Over the past few years, as its sales and stock have risen, Tesla’s core business model has been shifting.
The carmaker was founded in 2003 with the basic goal of bringing an exciting all-electric vehicle to market. It succeeded, and under CEO Elon Musk (who started out as just an investor) the company has grown to sell nearly 100,000 vehicles a year, the newest of which are equipped with semi-self-driving technology.
To drive this growth, Tesla also invested in a far-flung network of fast-charging stations.
About a year after the launch of the Model S sedan in 2013, Tesla’s business plan began to undergo modifications. An energy-storage business was launched, and in 2016, Tesla merged with SolarCity. The first Tesla solar product, the Solar Roof, officially went on sale last week. Meanwhile, Tesla continued to build a massive battery factory in Nevada.
There are useful connections and synergies among these various businesses, and they both fit with and enable Musk’s master vision for a fossil-fuel-free world.
Unfortunately for Tesla, though, the company could be playing a transitional role in the broad disruption of traditional mobility than many analysts and experts now think is underway.
Tesla is the bridge
In this story, Tesla is an innovator that proved it was possible to start a new car company after the globe hadn’t really seen one for decades; Tesla also revived the electric car, which had languished for a century after losing out to the internal-combustion engine.
Tesla is a bridge between the old ways and the news ways, with a foot in each camp — and potentially the inability to prosper in the new world that it made possible. Remember that once you’ve crossed a bridge, you don’t need it anymore. It’s in the past.
In a research note published Monday downgrading Tesla to “equal-weight” from “overweight,” Morgan Stanley analyst Adam Jonas argued that competition will soon arrive for Tesla, but that the competition might not look like what everyone thinks it would be:
Internet of Cars (IOC) is an addressable market we estimate to exceed $10 trillion today plus the value of more than 600 billion human hours spent inside cars annually (10 trillion miles/25mph x 1.55 occupancy). IOC is too big and too complementary to harvesting and analyzing data for the world’s most valuable firms to ignore. As such, we expect the next few months and years to reveal a number of catalysts that show with little ambiguity that there are some very big technological and commercial bets being made right in Tesla’s backyard. If investors are prepared to give Tesla credit for some meaningful degree of success (however small) in these markets, they must also be prepared to share the road with others.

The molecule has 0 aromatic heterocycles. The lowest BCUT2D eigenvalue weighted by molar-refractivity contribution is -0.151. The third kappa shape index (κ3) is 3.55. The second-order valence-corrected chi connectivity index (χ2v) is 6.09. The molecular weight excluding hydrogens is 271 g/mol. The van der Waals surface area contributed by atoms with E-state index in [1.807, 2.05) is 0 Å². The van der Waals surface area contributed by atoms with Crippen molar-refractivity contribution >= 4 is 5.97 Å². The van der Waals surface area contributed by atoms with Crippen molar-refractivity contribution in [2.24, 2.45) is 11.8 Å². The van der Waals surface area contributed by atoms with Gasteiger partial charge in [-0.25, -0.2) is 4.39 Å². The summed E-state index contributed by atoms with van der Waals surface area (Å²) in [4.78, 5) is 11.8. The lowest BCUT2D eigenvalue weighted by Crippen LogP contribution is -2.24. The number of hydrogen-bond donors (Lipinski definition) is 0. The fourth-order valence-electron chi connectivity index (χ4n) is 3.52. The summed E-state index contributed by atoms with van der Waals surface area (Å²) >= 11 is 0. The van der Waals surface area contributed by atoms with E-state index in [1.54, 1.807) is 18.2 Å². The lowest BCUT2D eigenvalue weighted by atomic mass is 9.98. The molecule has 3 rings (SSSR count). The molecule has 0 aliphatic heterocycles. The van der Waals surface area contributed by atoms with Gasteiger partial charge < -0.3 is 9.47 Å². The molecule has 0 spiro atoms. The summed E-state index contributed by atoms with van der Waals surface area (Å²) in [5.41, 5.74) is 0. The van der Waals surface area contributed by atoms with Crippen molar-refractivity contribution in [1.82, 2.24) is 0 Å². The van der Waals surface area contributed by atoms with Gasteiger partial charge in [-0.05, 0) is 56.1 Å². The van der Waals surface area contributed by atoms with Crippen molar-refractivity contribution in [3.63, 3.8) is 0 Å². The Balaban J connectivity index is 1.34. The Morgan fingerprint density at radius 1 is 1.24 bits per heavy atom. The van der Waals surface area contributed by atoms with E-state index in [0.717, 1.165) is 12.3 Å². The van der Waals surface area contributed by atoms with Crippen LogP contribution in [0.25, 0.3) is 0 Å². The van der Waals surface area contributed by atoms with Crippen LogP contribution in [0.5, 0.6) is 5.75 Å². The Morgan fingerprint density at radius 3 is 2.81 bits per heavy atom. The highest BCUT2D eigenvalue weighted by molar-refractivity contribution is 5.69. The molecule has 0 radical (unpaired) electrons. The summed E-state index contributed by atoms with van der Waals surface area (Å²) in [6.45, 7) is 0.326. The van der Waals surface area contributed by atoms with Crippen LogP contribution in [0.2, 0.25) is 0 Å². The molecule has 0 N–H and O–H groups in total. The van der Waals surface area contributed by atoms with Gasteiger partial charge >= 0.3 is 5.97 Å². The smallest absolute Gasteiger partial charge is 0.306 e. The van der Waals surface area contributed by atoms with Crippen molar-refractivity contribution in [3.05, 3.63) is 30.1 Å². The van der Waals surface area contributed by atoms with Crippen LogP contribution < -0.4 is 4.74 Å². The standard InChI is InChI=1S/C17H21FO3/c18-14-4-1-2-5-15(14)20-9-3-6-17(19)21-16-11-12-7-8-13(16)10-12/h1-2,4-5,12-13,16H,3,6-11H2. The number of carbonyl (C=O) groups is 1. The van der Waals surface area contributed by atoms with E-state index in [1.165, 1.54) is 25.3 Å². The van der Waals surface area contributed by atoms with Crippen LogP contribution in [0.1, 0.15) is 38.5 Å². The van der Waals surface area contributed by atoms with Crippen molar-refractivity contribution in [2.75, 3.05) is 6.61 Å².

What Jonas leaves unspoken is the emerging idea that replacing the traditional automobile with something better is rapidly being supplanted by the notion than physical transportation is far less lucrative than the activity of passengers inside the vehicles.
Silicon Valley getting out of cars
“Big tech companies have gone cold on being assemblers,” Ewen Cameron Watt, a Senior Adviser at Blackrock, said in an interview.
“They want to be data managers. It’s all about the data and connectivity,” Cameron, who is also the co-author of a study from the Blackrock Investment Institute titled “Future of the vehicle – Winners and losers: from cars and cameras to chips.”
Tesla isn’t ignoring this opportunity — machine learning from its fleet of Autopilot-enabled vehicles is serving up a massive amount of real-world information about self-driving technology. But Tesla is also trying to do several things at once, just when it comes to the auto side of its business.
It’s trying to produce and sell big-ticket luxury cars, service them, launch a cheaper vehicle, and provide widespread fast-charging. Forget adding semis and pickup trucks to the mix, as Musk has said Tesla will — executing on just one of its existing challenges would be impressive.
However, Tesla’s traditional competitors are already good at all those things, while Tesla’s tech rivals now appear uninterested in replicating Tesla’s experience.
In response, Tesla is trying to exploit the elasticity of its business model, which may or may not be there to exploit. Thus far, developing new lines of business hasn’t hurt Tesla, but the company’s historic financial underperformance has been masked by a surging stock price and the company’s ability to access the capital markets for billions in ongoing funding, despite the carmaker being 13 years old, with an IPO staged in 2010.
Tesla’s vulnerability is unique: I call it “narrative vulnerability.” Electric cars are yesterday’s story. The new story is about self-driving systems and Big Data.
The problem with narrative vulnerability is that once it takes hold, Tesla’s only way to deal with is to adjust its story. Tesla has been able to do that, up to a point. But at some point, the features of its new story won’t fit with a very different narrative.
The critical issue is that Tesla will always be tied to cars: designing them, building them, selling them. In that respect, it could wind up a victim of its spectacular success.
This column does not necessarily reflect the opinion of Business Insider.